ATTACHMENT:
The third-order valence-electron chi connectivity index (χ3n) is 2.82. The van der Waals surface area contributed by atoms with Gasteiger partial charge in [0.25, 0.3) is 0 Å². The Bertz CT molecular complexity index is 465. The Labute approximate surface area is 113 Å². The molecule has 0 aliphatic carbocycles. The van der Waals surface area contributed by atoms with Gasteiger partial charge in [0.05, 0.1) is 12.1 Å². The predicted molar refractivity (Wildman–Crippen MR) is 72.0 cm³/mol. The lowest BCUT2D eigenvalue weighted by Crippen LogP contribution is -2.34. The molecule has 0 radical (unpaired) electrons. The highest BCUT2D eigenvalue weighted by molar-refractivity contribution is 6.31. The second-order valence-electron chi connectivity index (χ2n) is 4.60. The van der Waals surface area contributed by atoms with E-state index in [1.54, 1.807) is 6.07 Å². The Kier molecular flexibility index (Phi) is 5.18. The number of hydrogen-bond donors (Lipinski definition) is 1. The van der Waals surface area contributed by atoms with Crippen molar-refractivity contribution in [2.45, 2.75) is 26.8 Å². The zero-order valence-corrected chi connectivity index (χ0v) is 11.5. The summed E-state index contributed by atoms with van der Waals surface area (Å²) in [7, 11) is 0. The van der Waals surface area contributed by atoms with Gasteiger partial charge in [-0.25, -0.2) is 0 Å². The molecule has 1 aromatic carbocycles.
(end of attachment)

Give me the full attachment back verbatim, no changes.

The third-order valence-electron chi connectivity index (χ3n) is 2.82. The van der Waals surface area contributed by atoms with Gasteiger partial charge in [0.25, 0.3) is 0 Å². The Bertz CT molecular complexity index is 465. The Labute approximate surface area is 113 Å². The molecule has 0 aliphatic carbocycles. The van der Waals surface area contributed by atoms with Gasteiger partial charge in [0.05, 0.1) is 12.1 Å². The predicted molar refractivity (Wildman–Crippen MR) is 72.0 cm³/mol. The lowest BCUT2D eigenvalue weighted by Crippen LogP contribution is -2.34. The molecule has 0 radical (unpaired) electrons. The highest BCUT2D eigenvalue weighted by molar-refractivity contribution is 6.31. The second-order valence-electron chi connectivity index (χ2n) is 4.60. The van der Waals surface area contributed by atoms with E-state index in [1.54, 1.807) is 6.07 Å². The Kier molecular flexibility index (Phi) is 5.18. The number of hydrogen-bond donors (Lipinski definition) is 1. The van der Waals surface area contributed by atoms with Crippen molar-refractivity contribution in [2.45, 2.75) is 26.8 Å². The zero-order valence-corrected chi connectivity index (χ0v) is 11.5. The summed E-state index contributed by atoms with van der Waals surface area (Å²) in [7, 11) is 0. The van der Waals surface area contributed by atoms with Gasteiger partial charge in [-0.25, -0.2) is 0 Å². The molecule has 1 aromatic carbocycles.